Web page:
Treason's poison: Coulter spews pure nastiness
Ann Coulter's popularity on the right is a phenomenon that has baffled me for a long time. As someone who shares many political views identified as conservative, I have always cringed in embarrassment whenever I saw Coulter on television purporting to speak (or rather, rant) for ''my'' side. Her stock in trade is venomous and extreme political invective of which the infamous comment about Muslims that got her fired from National Review– ''We should invade their countries, kill their leaders, and convert them to Christianity''– is far from the most egregious example.
The worst of Coulter's venom, actually, is reserved for domestic rather than foreign opponents: ''Even fanatical Muslim terrorists don't hate America like liberals do.''
This kind of rhetoric permeates Coulter's latest tome, Treason: Liberal Treachery from the Cold War to the War on Terrorism, which has finally proved to be too much to stomach even for many of Coulter's erstwhile admirers. The book, which among other things attempts a rehabilitation of Senator Joe McCarthy, opens with this lovely passage: ''Liberals have a preternatural gift for striking a position on the side of treason. You could be talking about Scrabble, and they would instantly leap to the anti-American position. Everyone says liberals love America, too. No they don't. Whenever the nation is under attack, from within or without, liberals side with the enemy. This is their essence.'' And so it goes for nearly another 300 pages. ''They are either traitors or idiots,'' Coulter says of liberals.
Some of the most scathing critiques of Coulter's screed have come from the right: The Wall Street Journal's Dorothy Rabinowitz, Andrew Sullivan, even the fiery polemicist David Horowitz. These critics are troubled by Coulter's practice of lumping together dissent and treason and of painting her targets with an extremely broad brush– for instance, declaring the entire Democratic Party to be ''functionally treasonable.''
Some of her fans lament the new book as a terrible lapse by a brilliant polemicist. Writes Horowitz, ''It is distressing when someone you admire gives credibility to liberal attacks.''
But in truth Coulter's viciousness and extremism should come as no surprise. She's not saying anything she hasn't said before. This is the woman who wrote that Secretary of Transportation Norman Mineta is ''burning with hatred for America'' because of his opposition to racial profiling in airport screening. This is the woman who said, at a 2002 conference of the Conservative Political Action Committee, ''We need to execute people like John Walker in order to physically intimidate liberals by making them realize that they could be killed, too.''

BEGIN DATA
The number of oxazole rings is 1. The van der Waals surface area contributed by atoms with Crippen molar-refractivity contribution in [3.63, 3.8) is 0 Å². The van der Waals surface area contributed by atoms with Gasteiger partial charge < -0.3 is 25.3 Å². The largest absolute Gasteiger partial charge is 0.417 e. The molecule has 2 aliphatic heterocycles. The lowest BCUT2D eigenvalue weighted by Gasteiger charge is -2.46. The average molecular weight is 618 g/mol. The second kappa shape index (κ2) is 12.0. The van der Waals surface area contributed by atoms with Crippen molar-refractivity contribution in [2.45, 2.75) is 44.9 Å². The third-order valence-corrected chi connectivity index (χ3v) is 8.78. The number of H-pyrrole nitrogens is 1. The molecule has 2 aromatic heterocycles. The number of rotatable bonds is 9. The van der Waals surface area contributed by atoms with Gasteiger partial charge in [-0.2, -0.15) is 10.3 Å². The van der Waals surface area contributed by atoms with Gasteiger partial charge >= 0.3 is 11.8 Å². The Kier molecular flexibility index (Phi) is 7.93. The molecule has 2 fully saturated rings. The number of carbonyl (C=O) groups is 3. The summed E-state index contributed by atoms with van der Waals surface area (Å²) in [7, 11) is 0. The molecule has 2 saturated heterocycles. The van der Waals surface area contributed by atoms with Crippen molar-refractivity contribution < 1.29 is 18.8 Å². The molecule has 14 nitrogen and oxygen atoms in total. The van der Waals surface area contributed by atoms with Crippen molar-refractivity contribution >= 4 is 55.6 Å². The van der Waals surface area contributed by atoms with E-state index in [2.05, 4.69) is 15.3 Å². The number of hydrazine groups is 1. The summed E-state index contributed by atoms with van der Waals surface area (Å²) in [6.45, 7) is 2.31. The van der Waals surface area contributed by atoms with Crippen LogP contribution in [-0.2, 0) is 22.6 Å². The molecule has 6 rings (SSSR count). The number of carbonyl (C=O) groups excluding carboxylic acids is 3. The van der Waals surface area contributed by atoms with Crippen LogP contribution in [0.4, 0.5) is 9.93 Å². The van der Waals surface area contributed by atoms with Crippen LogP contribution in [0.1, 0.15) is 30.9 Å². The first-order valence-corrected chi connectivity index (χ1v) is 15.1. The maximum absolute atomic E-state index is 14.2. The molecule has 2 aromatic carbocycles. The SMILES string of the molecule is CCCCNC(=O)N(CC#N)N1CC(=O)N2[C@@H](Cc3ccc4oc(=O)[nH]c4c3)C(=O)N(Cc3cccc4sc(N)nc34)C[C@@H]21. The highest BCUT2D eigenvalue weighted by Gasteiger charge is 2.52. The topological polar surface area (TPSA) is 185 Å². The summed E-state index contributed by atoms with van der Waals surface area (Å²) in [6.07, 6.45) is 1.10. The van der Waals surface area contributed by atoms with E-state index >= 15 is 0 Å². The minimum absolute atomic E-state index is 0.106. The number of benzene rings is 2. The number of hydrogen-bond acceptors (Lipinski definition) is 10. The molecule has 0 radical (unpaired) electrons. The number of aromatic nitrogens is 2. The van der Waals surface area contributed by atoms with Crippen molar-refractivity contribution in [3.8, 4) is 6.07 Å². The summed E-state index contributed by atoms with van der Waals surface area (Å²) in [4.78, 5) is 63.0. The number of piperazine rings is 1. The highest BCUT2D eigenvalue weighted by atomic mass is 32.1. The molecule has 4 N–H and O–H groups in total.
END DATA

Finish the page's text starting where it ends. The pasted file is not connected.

For years, Coulter's admirers have excused such statements as satirical hyperbole or acid polemical wit. Her new book, it seems, has made some of them realize that she really means it. But even if she deliberately exaggerates her points, what is the purpose of this kind of ''satire'' except to demonize the opponent?
In his 1946 essay, ''The Prevention of Literature,'' George Orwell made the observation that Communists and religious fanatics ''are alike in assuming that an opponent cannot be both honest and intelligent.'' This is a perfect description of Coulter's mentality, and if conservatives know what's good for them, they will distance themselves from this poisonous message.
Of course, demonizing the opponent is hardly the exclusive province of the right. Quite a few liberals who are appalled by Coulter's crude and nasty attacks don't notice the nastiness of New York Times columnist Maureen Dowd's recent swipe at Clarence Thomas, when she wrote of his dissent in the Supreme Court ruling upholding affirmative action, ''The dissent is a clinical study of a man who has been driven barking mad by the beneficial treatment he has received.''
Left-wing media critic Eric Alterman, who has lamented the rise of mean-spirited right-wing pundits, told Esquire magazine that he wished conservative talk-show host Rush Limbaugh had gone deaf because ''the country... would be better without Rush Limbaugh and his 20 million listeners.'' (He later apologized for the remark.)
Some years ago, Al Gore made this comment about critics of affirmative action: ''I've heard those who say we have a colorblind society. They use their colorblind the way duck hunters use a duck blind– they hide behind it and hope the ducks won't notice.''
This isn't just about nastiness and lack of civility. Demonizing the opponent makes reasonable debate impossible, and is thus detrimental to democracy itself. Our fellow citizens whose views on political issues differ from ours are not the enemy.
Cathy Young is a contributing editor at Reason magazine and a columnist at The Boston Globe, where this essay first appeared.